Drought, pod yield, pre-harvest Aspergillus infection and aflatoxin contamination on peanut in Niger
Craufurd, P. Q., Prasad, P. V. V., Waliyar, F. and Taheri, A. (2006) Drought, pod yield, pre-harvest Aspergillus infection and aflatoxin contamination on peanut in Niger. Field Crops Research, 98 (1). pp. 20-29. ISSN 0378-4290
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To link to this item DOI: 10.1016/j.fcr.2005.12.001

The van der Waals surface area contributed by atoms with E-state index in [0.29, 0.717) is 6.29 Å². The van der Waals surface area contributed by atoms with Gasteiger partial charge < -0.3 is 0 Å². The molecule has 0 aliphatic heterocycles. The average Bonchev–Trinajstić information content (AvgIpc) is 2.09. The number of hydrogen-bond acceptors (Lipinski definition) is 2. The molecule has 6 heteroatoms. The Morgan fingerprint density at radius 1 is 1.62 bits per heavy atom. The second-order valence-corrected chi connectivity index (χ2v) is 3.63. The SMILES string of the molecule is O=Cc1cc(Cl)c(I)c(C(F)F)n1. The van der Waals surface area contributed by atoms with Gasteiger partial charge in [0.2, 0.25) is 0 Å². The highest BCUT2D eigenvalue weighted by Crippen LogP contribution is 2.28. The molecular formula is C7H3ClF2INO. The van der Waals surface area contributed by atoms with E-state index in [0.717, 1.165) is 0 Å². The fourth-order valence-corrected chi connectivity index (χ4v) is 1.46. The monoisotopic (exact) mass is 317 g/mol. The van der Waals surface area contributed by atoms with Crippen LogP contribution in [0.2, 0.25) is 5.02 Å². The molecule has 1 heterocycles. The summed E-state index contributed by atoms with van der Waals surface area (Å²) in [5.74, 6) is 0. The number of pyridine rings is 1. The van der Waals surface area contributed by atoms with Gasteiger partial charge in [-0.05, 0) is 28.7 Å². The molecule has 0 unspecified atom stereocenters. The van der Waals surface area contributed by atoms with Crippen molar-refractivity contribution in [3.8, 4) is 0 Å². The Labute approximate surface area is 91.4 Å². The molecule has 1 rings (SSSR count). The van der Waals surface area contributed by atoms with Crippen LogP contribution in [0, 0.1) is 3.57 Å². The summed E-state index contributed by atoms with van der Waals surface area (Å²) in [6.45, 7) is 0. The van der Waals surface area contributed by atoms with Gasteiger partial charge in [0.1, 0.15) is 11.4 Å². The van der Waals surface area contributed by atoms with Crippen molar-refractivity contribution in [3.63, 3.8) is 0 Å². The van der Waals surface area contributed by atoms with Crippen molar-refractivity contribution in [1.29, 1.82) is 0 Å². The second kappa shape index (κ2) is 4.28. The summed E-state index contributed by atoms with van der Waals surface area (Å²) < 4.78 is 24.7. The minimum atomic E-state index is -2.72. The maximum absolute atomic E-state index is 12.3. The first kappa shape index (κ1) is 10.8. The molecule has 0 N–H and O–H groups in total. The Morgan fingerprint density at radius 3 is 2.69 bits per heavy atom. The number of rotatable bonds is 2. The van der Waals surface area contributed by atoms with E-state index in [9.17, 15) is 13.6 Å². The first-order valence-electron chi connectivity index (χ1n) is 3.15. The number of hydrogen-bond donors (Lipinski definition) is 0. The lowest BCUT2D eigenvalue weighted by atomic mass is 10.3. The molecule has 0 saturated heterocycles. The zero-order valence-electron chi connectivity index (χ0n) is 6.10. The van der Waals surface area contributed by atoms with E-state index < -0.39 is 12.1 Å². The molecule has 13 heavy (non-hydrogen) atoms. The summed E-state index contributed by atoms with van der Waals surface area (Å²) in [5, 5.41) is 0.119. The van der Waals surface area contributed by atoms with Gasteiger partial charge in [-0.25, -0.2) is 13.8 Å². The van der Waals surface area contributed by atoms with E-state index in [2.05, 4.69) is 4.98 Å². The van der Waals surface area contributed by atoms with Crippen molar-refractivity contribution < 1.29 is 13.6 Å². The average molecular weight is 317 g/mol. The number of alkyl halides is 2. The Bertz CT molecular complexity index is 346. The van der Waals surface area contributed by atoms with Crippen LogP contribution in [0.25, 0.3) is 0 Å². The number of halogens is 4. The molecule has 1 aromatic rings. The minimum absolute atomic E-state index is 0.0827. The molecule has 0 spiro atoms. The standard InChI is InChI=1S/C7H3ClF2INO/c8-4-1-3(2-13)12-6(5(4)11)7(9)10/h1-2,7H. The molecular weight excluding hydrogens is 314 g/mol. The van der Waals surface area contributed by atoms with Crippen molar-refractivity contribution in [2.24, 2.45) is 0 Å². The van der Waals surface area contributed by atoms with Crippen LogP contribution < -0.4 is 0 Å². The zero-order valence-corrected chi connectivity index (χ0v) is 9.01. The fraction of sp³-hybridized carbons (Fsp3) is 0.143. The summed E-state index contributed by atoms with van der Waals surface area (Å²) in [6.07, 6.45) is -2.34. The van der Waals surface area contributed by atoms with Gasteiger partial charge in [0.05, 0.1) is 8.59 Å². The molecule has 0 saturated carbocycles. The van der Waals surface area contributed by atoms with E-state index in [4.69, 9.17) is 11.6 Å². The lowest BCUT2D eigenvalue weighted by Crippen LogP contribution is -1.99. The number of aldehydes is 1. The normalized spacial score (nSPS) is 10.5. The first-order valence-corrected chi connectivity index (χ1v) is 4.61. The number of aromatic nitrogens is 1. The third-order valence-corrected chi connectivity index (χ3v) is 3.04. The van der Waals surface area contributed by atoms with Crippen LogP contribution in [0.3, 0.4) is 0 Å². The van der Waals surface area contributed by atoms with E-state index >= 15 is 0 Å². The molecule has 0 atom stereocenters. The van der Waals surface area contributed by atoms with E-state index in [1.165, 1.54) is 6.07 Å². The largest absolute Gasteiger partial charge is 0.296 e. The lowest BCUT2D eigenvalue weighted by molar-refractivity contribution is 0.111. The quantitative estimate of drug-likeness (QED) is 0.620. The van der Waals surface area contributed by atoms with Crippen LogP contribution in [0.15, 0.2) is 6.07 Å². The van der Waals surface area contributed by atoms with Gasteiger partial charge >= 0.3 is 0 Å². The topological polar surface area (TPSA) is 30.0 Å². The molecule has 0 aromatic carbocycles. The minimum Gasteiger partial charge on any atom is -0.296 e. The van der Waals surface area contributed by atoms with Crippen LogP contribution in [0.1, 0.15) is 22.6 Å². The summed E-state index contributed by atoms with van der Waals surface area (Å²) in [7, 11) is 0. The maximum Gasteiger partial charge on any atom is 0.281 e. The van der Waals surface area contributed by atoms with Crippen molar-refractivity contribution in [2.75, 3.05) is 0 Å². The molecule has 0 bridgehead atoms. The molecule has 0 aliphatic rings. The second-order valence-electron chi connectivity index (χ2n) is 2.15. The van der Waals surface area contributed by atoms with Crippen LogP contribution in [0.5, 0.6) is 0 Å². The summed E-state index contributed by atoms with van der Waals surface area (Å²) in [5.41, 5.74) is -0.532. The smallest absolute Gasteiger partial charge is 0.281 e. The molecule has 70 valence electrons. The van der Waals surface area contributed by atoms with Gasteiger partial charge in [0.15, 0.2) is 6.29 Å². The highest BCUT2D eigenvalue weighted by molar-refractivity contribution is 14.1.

Soil moisture and soil temperature affect pre-harvest infection with Aspergillus flavus and production of aflatoxin. The objectives of our field research in Niger, West Africa, were to: (i) examine the effects of sowing date and irrigation treatments on pod yield, infection with A. flavus and aflatoxin concentration; and (ii) to quantify relations between infection, aflatoxin concentration and soil moisture stress. Seed of an aflatoxin susceptible peanut cv. JL24 was sown at two to four different sowing dates under four irrigation treatments (rainfed and irrigation at 7, 14 and 21 days intervals) between 1991 and 1994, giving 40 different 'environments'. Average air and soil temperatures of 28-34 degrees C were favourable for aflatoxin contamination. CROPGRO-peanut model was used to simulate the occurrence of moisture stress. The model was able to simulate yields of peanut well over the 40 environments (r(2) = 0.67). In general, early sowing produced greater pod yields, as well as less infection and lower aflatoxin concentration. There were negative linear relations between infection (r(2) = 0.62) and the average simulated fraction of extractable soil water (FESW) between flowering and harvest, and between aflatoxin concentration (r(2) = 0.54) and FESW in the last 25 days of pod-filling. This field study confirms that infection and aflatoxin concentration in peanut can be related to the occurrence of soil moisture stress during pod-filling when soil temperatures are near optimal for A. flavus. These relations could form the basis of a decision-support system to predict the risk of aflatoxin contamination in peanuts in similar environments. (c) 2005 Elsevier B.V. All rights reserved.